Dozens of Tamil Tiger rebels infiltrated a small, government-held town during fierce fighting in northeastern Sri Lanka, and soldiers were trying to flush them out, a government spokesman said on Thursday.
A Defence Ministry statement said government forces killed 40 Tiger rebels and wounded 70 on Wednesday in heavy fighting around the strategic northeastern port of Trincomalee and the small town of Muttur, about one hour east by sea.
But dozens of the rebels managed to enter the Muslim-majority town of Muttur, where they holed up in private homes and defied soldiers' efforts to force them out, chief government spokesman Keheliya Rambukwella said.
"Overnight, the terrorists managed to get inside and are hiding in homes of residents," Rambukwella said, although he added that, "The town is under our control." "We are worried about civilian casualties," Rambukwella said, adding that the military was refraining from using its heaviest weapons to protect townspeople.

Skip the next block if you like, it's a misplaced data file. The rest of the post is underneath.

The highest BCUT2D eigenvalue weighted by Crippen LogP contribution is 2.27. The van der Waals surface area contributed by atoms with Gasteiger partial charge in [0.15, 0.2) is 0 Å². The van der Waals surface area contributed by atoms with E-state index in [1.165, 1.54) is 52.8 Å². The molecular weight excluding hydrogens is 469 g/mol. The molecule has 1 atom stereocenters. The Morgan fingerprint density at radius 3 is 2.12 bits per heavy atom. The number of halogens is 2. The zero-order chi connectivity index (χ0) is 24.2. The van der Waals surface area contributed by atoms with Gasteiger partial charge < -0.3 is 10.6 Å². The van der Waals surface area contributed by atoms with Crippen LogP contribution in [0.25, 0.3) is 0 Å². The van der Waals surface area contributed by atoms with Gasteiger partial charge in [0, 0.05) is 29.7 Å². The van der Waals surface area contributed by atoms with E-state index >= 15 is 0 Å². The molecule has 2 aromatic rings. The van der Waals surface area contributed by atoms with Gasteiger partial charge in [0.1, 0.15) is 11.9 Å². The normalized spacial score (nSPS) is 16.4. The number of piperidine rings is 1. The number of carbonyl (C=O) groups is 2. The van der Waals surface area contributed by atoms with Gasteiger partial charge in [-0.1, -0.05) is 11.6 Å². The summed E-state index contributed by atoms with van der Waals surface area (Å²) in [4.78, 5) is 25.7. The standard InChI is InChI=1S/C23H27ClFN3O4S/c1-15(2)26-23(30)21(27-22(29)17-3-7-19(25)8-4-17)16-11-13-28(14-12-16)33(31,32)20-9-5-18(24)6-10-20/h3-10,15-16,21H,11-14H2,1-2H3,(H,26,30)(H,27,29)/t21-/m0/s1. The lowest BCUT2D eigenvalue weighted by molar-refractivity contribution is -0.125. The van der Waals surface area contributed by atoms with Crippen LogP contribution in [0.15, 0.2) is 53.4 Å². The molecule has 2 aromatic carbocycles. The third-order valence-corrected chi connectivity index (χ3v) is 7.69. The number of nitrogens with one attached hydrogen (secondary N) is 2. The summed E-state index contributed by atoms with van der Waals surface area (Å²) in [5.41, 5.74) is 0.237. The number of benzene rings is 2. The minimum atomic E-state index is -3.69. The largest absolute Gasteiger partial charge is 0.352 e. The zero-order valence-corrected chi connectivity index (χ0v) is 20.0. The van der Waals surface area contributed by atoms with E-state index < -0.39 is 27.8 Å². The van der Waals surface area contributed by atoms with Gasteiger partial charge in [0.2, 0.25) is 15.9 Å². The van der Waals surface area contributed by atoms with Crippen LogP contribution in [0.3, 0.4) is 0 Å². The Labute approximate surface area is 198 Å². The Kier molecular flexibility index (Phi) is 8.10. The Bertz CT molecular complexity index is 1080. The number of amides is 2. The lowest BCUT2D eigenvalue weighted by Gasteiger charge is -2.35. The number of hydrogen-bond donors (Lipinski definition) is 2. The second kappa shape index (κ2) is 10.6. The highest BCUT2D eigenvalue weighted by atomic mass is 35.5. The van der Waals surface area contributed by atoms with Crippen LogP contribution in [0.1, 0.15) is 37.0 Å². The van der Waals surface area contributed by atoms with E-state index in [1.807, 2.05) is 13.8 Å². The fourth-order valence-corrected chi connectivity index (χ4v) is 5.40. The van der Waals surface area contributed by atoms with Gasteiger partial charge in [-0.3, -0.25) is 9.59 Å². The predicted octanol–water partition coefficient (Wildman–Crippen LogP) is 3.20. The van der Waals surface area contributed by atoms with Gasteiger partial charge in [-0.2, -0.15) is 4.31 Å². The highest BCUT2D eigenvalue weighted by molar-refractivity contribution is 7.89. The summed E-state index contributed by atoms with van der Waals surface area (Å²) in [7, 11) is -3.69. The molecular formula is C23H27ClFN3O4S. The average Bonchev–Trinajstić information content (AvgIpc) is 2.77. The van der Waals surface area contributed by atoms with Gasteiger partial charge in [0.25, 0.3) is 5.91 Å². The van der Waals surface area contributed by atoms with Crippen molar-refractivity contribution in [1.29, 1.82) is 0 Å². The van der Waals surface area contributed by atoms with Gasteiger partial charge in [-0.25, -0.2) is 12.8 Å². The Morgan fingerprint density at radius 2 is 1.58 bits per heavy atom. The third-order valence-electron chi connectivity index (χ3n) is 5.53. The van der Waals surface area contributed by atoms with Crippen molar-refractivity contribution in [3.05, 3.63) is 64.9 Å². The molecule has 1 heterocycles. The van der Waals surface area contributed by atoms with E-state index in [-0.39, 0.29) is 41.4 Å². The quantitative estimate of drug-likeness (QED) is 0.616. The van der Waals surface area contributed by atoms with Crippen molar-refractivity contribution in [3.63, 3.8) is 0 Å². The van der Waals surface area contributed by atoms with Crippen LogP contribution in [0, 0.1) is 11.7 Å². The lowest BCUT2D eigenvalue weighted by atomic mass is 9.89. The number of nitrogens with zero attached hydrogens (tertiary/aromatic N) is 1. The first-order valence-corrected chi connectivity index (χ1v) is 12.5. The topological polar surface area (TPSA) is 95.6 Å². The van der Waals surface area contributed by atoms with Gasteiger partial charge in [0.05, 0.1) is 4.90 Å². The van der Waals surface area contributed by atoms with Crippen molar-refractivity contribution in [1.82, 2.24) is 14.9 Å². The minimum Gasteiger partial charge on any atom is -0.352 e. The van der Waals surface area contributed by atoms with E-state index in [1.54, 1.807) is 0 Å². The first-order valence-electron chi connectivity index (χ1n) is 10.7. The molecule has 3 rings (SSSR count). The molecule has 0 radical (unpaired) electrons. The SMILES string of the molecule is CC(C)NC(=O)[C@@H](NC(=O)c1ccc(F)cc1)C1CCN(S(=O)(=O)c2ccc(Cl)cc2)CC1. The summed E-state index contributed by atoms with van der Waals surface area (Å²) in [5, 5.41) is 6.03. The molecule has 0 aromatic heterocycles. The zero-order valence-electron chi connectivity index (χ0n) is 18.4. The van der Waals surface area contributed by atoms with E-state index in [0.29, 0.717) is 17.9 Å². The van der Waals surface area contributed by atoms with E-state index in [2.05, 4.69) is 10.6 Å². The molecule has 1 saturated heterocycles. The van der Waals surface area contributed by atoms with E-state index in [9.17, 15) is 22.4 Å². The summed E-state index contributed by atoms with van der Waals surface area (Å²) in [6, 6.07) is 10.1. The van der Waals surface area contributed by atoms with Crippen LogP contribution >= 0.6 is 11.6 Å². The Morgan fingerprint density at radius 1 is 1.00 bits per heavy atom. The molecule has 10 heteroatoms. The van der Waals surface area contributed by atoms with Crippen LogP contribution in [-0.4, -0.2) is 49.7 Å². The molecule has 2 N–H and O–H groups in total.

Rambukwella said the government troops were guarding the area's main telecommunication centre, which came under fire from the rebels on Thursday.
"The centre is in our control, but is being threatened by the terrorists."
Though Muttur, like many northeastern towns, is under government control, the rebels operate from adjoining villages and jungle areas.
The pro-rebel website TamilNet suggested that the rebels had the upper hand in Muttur.
It quoted residents as saying intense fighting was under way in Muttur as "hundreds of heavily armed (Tamil Tigers) who have taken control of the town centre laid siege to four Sri Lanka army camps on its periphery."
Some residents have taken shelter in mosques and churches, TamilNet said.
The clashes have been among the fiercest since a 2002 ceasefire deal was signed between the government and the Tigers.
The latest violence was sparked by a rebel move last month to shut down a reservoir and cut off water to nearby government-held villages.
The military responded with airstrikes and a ground assault.
Norwegian envoy Jon Hanssen-Bauer, who is scheduled to arrive in Sri Lanka on Friday, was to meet with Sri Lankan government and rebel leaders in an effort to settle the dispute, Norwegian embassy spokesman Tom Knappskog said on Thursday.